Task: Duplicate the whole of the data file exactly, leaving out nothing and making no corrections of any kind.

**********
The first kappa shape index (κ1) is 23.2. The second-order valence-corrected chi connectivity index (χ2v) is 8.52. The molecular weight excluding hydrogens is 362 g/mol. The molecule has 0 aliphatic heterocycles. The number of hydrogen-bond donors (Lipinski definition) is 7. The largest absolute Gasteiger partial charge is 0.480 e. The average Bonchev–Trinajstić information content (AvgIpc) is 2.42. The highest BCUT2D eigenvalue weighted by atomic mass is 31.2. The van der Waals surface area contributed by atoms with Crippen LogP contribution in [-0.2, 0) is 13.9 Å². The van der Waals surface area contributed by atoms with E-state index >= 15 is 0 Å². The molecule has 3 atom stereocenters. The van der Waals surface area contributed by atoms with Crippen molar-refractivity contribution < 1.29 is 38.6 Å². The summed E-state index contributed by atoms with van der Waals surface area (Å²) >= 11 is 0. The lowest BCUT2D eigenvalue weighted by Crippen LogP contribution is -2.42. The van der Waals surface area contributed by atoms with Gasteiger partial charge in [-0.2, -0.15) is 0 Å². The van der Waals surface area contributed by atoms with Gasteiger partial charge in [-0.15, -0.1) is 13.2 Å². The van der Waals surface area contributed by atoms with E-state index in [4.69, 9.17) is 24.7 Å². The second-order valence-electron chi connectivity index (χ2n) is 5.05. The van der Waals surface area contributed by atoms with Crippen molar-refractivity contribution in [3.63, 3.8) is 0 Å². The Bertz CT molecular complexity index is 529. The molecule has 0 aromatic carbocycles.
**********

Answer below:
The first kappa shape index (κ1) is 23.2. The second-order valence-corrected chi connectivity index (χ2v) is 8.52. The molecular weight excluding hydrogens is 362 g/mol. The molecule has 0 aliphatic heterocycles. The number of hydrogen-bond donors (Lipinski definition) is 7. The largest absolute Gasteiger partial charge is 0.480 e. The average Bonchev–Trinajstić information content (AvgIpc) is 2.42. The highest BCUT2D eigenvalue weighted by atomic mass is 31.2. The van der Waals surface area contributed by atoms with Crippen LogP contribution in [-0.2, 0) is 13.9 Å². The van der Waals surface area contributed by atoms with E-state index >= 15 is 0 Å². The molecule has 3 atom stereocenters. The van der Waals surface area contributed by atoms with Crippen molar-refractivity contribution < 1.29 is 38.6 Å². The summed E-state index contributed by atoms with van der Waals surface area (Å²) >= 11 is 0. The lowest BCUT2D eigenvalue weighted by Crippen LogP contribution is -2.42. The van der Waals surface area contributed by atoms with Gasteiger partial charge in [-0.2, -0.15) is 0 Å². The van der Waals surface area contributed by atoms with Gasteiger partial charge in [-0.15, -0.1) is 13.2 Å². The van der Waals surface area contributed by atoms with E-state index in [4.69, 9.17) is 24.7 Å². The second-order valence-electron chi connectivity index (χ2n) is 5.05. The van der Waals surface area contributed by atoms with Crippen molar-refractivity contribution in [3.63, 3.8) is 0 Å². The Bertz CT molecular complexity index is 529. The molecule has 0 aromatic carbocycles.